5) You have a powerful narrator

You might be writing a story where the narrator itself is more of a viewpoint character than your protagonist, like Lemony Snicket is in The Series of Unfortunate Events. This takes us further from experiencing the protagonist's thoughts and emotions vicariously, and instead lets us be entertained by the way Lemony Snicket tells the story. We might find something Lemony Snicket said funny at the same time our protagonists are crying because someone has just died.

6) You need to take the thunder out of your story

I know this one sounds a little ridiculous, but in truth, there are some situations where you want or need to take the thunder out of your story. You need to distance your reader from what is happening. For example, if you are writing a book about the holocaust and it's target audience is intermediate students, then rendering the thoughts and emotions of those victims perfectly would likely be too horrific for a young audience to take in. It wouldn't be school appropriate. It's reason like this that movies like The Pianist are rated R.

So there you go, six situations where you may not want your audience to feel the same way as your character.

How to Break the Rule

There are (as far as I've discovered) three ways to deviate your audience's experience from your readers: subtext, tone, and summary.

Subtext leads the audience to come to a different conclusion than the characters, which leads the audience to feel differently.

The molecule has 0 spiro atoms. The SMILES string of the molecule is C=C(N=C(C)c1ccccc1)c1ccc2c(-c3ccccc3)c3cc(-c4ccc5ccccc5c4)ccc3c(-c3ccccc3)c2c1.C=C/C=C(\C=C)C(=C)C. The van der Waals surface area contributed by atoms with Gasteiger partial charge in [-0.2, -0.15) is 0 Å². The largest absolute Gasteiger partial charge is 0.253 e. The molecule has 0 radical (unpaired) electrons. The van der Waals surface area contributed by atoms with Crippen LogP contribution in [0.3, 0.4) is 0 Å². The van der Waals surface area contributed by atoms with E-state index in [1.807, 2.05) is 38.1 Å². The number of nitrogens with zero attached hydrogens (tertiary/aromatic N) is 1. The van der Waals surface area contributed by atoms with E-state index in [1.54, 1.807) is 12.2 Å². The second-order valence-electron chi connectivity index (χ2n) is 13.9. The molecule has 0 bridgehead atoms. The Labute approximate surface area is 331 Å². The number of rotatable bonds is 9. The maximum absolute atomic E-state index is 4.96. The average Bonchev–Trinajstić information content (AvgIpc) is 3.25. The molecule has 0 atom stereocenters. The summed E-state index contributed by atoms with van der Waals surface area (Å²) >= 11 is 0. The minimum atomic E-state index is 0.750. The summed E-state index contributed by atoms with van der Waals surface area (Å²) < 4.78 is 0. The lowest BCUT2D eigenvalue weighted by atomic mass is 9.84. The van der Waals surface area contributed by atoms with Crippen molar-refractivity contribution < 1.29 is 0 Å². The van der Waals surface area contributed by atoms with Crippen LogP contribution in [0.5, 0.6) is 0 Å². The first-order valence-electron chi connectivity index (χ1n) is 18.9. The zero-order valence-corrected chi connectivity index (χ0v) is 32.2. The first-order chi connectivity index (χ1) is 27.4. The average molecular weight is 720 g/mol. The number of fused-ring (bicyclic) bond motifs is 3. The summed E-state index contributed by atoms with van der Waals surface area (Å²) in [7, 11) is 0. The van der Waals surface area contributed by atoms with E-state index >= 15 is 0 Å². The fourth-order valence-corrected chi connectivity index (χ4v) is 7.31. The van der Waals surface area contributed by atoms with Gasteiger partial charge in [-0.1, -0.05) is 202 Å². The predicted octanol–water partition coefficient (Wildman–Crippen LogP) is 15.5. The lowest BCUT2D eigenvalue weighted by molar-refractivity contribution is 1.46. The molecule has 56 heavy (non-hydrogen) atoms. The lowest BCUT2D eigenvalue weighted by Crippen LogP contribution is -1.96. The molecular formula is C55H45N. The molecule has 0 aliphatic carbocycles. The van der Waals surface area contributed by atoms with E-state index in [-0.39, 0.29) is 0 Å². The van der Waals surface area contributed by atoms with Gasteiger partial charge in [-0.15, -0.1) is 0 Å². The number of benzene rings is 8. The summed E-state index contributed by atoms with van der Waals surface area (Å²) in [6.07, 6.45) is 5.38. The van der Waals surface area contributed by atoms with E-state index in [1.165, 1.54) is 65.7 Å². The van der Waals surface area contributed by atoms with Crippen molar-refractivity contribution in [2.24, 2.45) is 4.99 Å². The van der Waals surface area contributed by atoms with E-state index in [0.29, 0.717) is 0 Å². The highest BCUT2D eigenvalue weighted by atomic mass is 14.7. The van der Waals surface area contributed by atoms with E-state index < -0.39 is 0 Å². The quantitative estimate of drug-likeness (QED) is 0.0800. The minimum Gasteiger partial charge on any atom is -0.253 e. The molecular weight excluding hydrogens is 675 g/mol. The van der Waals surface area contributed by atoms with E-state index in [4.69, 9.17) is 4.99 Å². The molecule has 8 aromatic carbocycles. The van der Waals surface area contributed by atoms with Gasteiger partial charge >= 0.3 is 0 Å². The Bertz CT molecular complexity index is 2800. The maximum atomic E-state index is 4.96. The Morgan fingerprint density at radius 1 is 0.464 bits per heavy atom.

Tone can make the way the scene is told different than the way the character experiences it.

Summary (almost) always creates distance from the emotions and intellectual experiences of the character. Telling the audience about what happened with the character is less powerful than showing it.

Here is how I would probably handle each of the situations I listed, though you could use more than one method for each one.

1) You have an unreliable narrator or a blind character

Use subtext

2) You are writing about an unlikable character


3) Humor


4) Summary


5) You have a powerful narrator


6) You need to take the thunder out of your story

Summary and tone

And there you have it.

It's okay to have your reader's experience deviate from your character's.

Join me next week as I talk about making unlikeable people into likeable characters.


  1. What about if you want to shock your readers with information that your main character knows but the narrative purposely hides it so that the reader doesn't?

    Eg: A murder mystery where the main character is the murderer but is written as another witness and only in the end, reveals their position in the murder case or not at all--all of it is implied and the reader needs to read between the lines to figure it out.
    This is not something I'm writing but rather a thing I thought of just now. XD Although I quite like this idea now.

    1. Most writers will tell you that you can't do this, but I still believe all writing rules can be broken, if you break them for a reason and break them well. This one would be very difficult to pull off.

      It's a fun idea that I've actually heard before, but I have yet to see a great version of it. I'd love to see someone pull it off though!